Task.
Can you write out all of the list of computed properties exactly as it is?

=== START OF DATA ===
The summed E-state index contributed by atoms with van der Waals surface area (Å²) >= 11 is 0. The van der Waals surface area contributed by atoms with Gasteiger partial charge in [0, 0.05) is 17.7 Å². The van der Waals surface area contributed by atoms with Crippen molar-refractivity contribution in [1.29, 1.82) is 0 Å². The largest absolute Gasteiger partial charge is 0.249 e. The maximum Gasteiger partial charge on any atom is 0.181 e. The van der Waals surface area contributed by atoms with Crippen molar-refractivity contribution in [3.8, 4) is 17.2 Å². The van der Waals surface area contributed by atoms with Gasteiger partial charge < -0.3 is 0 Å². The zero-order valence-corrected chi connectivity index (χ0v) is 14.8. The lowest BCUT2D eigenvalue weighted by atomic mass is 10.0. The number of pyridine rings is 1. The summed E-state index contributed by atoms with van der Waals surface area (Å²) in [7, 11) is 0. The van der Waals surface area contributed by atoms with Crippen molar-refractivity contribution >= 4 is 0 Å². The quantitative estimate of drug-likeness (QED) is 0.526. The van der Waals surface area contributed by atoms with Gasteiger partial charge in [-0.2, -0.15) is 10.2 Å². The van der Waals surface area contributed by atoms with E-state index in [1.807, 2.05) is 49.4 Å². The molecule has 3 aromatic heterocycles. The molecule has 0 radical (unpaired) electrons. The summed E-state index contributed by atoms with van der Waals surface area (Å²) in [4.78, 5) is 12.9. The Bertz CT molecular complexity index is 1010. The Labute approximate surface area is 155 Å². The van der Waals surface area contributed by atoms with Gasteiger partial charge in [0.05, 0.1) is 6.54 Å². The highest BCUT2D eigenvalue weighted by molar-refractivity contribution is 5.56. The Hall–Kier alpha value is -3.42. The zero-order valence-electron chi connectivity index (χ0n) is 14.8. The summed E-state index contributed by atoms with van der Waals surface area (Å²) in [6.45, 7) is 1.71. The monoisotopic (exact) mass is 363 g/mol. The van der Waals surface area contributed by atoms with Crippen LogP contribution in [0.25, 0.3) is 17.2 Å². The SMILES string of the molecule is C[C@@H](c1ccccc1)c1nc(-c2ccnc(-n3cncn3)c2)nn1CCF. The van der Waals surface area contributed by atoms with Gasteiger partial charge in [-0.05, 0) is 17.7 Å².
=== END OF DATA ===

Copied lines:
The summed E-state index contributed by atoms with van der Waals surface area (Å²) >= 11 is 0. The van der Waals surface area contributed by atoms with Gasteiger partial charge in [0, 0.05) is 17.7 Å². The van der Waals surface area contributed by atoms with Crippen molar-refractivity contribution in [1.29, 1.82) is 0 Å². The largest absolute Gasteiger partial charge is 0.249 e. The maximum Gasteiger partial charge on any atom is 0.181 e. The van der Waals surface area contributed by atoms with Crippen molar-refractivity contribution in [3.8, 4) is 17.2 Å². The van der Waals surface area contributed by atoms with Gasteiger partial charge < -0.3 is 0 Å². The zero-order valence-corrected chi connectivity index (χ0v) is 14.8. The lowest BCUT2D eigenvalue weighted by atomic mass is 10.0. The number of pyridine rings is 1. The summed E-state index contributed by atoms with van der Waals surface area (Å²) in [7, 11) is 0. The van der Waals surface area contributed by atoms with Crippen molar-refractivity contribution >= 4 is 0 Å². The quantitative estimate of drug-likeness (QED) is 0.526. The van der Waals surface area contributed by atoms with Gasteiger partial charge in [-0.2, -0.15) is 10.2 Å². The van der Waals surface area contributed by atoms with E-state index in [1.807, 2.05) is 49.4 Å². The molecule has 3 aromatic heterocycles. The molecule has 0 radical (unpaired) electrons. The summed E-state index contributed by atoms with van der Waals surface area (Å²) in [4.78, 5) is 12.9. The Bertz CT molecular complexity index is 1010. The Labute approximate surface area is 155 Å². The van der Waals surface area contributed by atoms with Gasteiger partial charge in [0.05, 0.1) is 6.54 Å². The highest BCUT2D eigenvalue weighted by molar-refractivity contribution is 5.56. The Hall–Kier alpha value is -3.42. The zero-order valence-electron chi connectivity index (χ0n) is 14.8. The summed E-state index contributed by atoms with van der Waals surface area (Å²) in [6.45, 7) is 1.71. The monoisotopic (exact) mass is 363 g/mol. The van der Waals surface area contributed by atoms with Crippen LogP contribution in [0.25, 0.3) is 17.2 Å². The SMILES string of the molecule is C[C@@H](c1ccccc1)c1nc(-c2ccnc(-n3cncn3)c2)nn1CCF. The van der Waals surface area contributed by atoms with Gasteiger partial charge in [-0.05, 0) is 17.7 Å².